President for London Launch of Williams Book
Wednesday, November 2nd 2005
The Majority Press in London has announced the rescheduled launch of the book The Economic Future of the Caribbean on November 7 at the Trinidad and Tobago High Commission in London.
The previous launch date was postponed because of the tragic London bombings on July 7.
Presented under the auspices of High Commissioner Glenda Morean Phillip SC, distinguished guests are expected to include President George Maxwell Richards, Sir Trevor McDonald, Prof. Tony Martin, Wellesley College, Massachusetts and Erica Williams Connell, daughter of Dr Eric Williams.
Edited in 1944 by Dr Williams, Trinidad and Tobago's first prime minister, and E Franklin Frazier, one of African America's most distinguished sociologists, the book comprises the proceedings of a conference of the same name organised by Williams, then a 31-year-old assistant professor of Political and Social Science at Howard University and a rising star in intellectual and activist circles.
Williams brought together an eclectic and influential group of experts on the Caribbean to debate the conference theme.
Speakers included advocates of independence for Puerto Rico, leaders of the pro-democracy movement among Caribbean Americans, scholars, diplomats and the top brass of the British and United States sections of the newly-formed Anglo-American Caribbean Commission.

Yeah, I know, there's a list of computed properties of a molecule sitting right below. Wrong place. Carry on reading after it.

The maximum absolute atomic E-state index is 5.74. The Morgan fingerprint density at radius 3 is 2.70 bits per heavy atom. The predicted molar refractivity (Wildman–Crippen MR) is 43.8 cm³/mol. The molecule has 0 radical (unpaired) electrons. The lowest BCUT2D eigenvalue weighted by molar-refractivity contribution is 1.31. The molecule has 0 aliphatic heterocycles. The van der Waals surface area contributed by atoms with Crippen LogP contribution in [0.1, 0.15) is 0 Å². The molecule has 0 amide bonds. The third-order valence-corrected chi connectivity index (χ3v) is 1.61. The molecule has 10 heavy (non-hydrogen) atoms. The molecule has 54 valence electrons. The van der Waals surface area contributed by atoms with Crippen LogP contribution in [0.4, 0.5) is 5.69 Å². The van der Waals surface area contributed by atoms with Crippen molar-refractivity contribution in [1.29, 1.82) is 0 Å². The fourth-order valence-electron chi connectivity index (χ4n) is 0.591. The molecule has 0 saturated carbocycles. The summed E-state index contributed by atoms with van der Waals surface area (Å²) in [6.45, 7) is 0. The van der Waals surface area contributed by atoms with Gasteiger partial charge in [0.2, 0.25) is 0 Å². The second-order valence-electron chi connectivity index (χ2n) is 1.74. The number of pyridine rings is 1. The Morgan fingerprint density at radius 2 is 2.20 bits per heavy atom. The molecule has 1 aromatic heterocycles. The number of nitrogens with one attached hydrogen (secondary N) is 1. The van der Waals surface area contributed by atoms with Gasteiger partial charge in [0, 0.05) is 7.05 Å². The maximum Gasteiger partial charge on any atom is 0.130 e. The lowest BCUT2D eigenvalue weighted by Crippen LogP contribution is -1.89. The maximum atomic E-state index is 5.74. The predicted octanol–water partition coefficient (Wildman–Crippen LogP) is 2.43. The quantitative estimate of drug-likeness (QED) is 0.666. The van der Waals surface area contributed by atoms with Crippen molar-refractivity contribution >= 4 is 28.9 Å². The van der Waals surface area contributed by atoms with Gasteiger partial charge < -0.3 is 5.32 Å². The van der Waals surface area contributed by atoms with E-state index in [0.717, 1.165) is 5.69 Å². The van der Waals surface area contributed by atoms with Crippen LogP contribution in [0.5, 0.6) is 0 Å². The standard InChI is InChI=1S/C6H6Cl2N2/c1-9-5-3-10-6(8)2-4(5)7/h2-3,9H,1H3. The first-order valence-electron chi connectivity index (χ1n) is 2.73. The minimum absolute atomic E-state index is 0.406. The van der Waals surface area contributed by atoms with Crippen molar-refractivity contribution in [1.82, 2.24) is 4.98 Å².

Participants discussed the dominance of sugar throughout the region, the need for agricultural diversification, the fisheries industry and the media.
They also examined race relations, the future of colonialism and the prospects for Caribbean Federation.
Out of print and almost forgotten, the book is being republished for the first time in some 60 years by the Majority Press (www.themajoritypress.com) with the cooperation of The Eric Williams Memorial Collection at The University of the West Indies.
With a foreword by Erica Williams Connell and a new introduction by Tony Martin, Professor of Africana Studies.
Martin speculates on Williams' use of the conference as a major component of his strategy to gain employment in the Anglo-American Caribbean Commission.
He contends that Williams already saw his scholarship as a prelude to his political career and the Commission presented an unprecedented opportunity for him to make his much-desired transition from academia to policy making.
Revealed here for the first time also is Williams' employment as a researcher with the Office of Strategic Services, immediate forerunner of the United States Central Intelligence Agency.
Williams was awarded a Trinidad and Tobago Island Scholarship, graduated at the top of his undergraduate class at Oxford University and obtained a D. Phil. from Oxford in 1938.
He was successively the first chief minister, premier and prime minister of Trinidad and Tobago from 1956 until his death in 1981. In academic circles, he is best known as the author of Capitalism and Slavery, translated into eight languages (Russian, Japanese, Chinese and this year, Korean among them) and one of the outstanding historical works of the twentieth century.
E Franklin Frazier was chairman of Howard University's Division of Social Sciences, which sponsored Williams' 1943 conference.
His several books include Black Bourgeoisie and The Negro Family in the United States.